SARASOTA, Fla. - Players were told to stay yesterday and then encouraged to leave. Because spring training wasn’t going to conclude without making another run at crazy.
Teams aren’t holding formal workouts, a stunning reversal from where we were led earlier in the day. The benefits of keeping everyone together seemed to crumble before our eyes.
Getting ready for the season is a secondary concern in a pandemic.
There’s no way that opening day is happening on April 9, the earliest date possible in Major League Baseball’s press release issued on Thursday. Players will need to restart their engines and regain whatever edge is lost.
It might seem unreasonable to expect everyone to hang around the Ed Smith Stadium complex in order to hit in the indoor cage, though that’s one of three options along with going home or to Baltimore. I’ve heard that coaches were told to return home, but also that details were being worked out last night and a player and staff head count hadn’t been determined.
Players met last night to vote whether to stay or go. The majority of them, if not all, were expected to remain in Sarasota as a sign of unity - just as the Yankees are doing.
Pitchers will have to find ways to keep sharp.
At least they’ve got more time to heal.
Does anyone remember when, for a few fleeting moments, Alex Cobb’s blister seemed like a big deal?
Not so much now.
Cobb threw a simulated game Thursday morning in Sarasota and it proved to be the last baseball action we’d get to witness. Had I known what was coming, I would have been more excited about it.
The hand didn’t seem to bother Cobb as he worked multiple “innings,” but he’s no longer pressed to get ready by March 26. Some storylines dissolve while others form.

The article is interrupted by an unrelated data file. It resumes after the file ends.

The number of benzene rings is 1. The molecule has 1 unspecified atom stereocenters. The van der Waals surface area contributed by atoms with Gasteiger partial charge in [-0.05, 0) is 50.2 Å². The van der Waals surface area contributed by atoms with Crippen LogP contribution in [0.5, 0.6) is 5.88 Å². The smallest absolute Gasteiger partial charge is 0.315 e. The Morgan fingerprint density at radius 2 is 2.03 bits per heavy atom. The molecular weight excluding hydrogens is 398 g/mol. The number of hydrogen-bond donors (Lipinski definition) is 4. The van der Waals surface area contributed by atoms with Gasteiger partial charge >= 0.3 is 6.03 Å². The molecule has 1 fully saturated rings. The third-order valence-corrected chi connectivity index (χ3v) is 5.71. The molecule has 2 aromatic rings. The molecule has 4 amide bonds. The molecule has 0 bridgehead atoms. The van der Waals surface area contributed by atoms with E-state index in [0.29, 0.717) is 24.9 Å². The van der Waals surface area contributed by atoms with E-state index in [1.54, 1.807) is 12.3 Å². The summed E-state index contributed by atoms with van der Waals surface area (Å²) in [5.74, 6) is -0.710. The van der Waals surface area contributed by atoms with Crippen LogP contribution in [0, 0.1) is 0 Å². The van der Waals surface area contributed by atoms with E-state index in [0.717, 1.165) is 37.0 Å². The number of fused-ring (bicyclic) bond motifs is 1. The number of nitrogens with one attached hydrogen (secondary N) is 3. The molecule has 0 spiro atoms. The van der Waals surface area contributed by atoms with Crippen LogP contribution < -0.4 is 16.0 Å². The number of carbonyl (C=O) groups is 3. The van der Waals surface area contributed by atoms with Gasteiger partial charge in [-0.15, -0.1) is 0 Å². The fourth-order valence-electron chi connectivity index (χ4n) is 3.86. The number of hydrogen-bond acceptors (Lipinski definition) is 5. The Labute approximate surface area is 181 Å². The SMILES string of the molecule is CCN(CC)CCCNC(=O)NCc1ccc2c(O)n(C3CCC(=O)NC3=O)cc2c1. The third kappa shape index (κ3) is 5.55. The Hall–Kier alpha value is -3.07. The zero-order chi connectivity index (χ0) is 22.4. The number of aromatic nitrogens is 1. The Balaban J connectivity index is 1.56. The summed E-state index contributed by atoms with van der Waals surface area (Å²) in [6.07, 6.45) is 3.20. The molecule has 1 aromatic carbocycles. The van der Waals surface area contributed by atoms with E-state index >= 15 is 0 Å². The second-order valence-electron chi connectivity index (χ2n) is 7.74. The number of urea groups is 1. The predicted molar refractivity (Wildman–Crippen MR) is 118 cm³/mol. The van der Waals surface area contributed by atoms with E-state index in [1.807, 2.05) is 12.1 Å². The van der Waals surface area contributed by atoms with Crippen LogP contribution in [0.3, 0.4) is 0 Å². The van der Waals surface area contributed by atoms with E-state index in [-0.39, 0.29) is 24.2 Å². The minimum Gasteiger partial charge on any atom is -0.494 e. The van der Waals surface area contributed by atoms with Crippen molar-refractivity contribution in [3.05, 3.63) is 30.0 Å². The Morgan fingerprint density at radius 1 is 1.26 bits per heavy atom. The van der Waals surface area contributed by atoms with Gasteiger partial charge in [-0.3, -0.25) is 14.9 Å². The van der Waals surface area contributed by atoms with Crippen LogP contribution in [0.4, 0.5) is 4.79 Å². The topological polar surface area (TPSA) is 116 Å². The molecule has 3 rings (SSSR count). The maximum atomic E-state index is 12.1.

The same goes for Tommy Milone, who also pitched a simulated game on Thursday. Milone’s camp was interrupted by tightness in his left trapezius and he made only one Grapefruit League start, totaling one more inning than Cobb.
The Orioles still have 54 players on the camp roster. There are lots of cuts coming, but we don’t know when since the season is pushed back.
Rosters don’t appear to be frozen, but I wouldn’t expect much activity in the near future.
Could a later start to the season bring back into play the free agent pitchers who have been sitting home?
Probably not, because of the truncated exhibition schedule, unless the Orioles think they can get a starter ready through simulated and intrasquad games, as well as a bunch of side sessions that would have to be part of the informal workouts.
The Orioles never got the chance to announce John Means as their opening day starter. They didn’t confirm a fifth starter or the entire composition of their eight-man bullpen. They haven’t chosen their utility players or backup catcher.
There’s so much work to be done and more time to do it.
Preparing for a season that seems less likely to extend the full 162 games.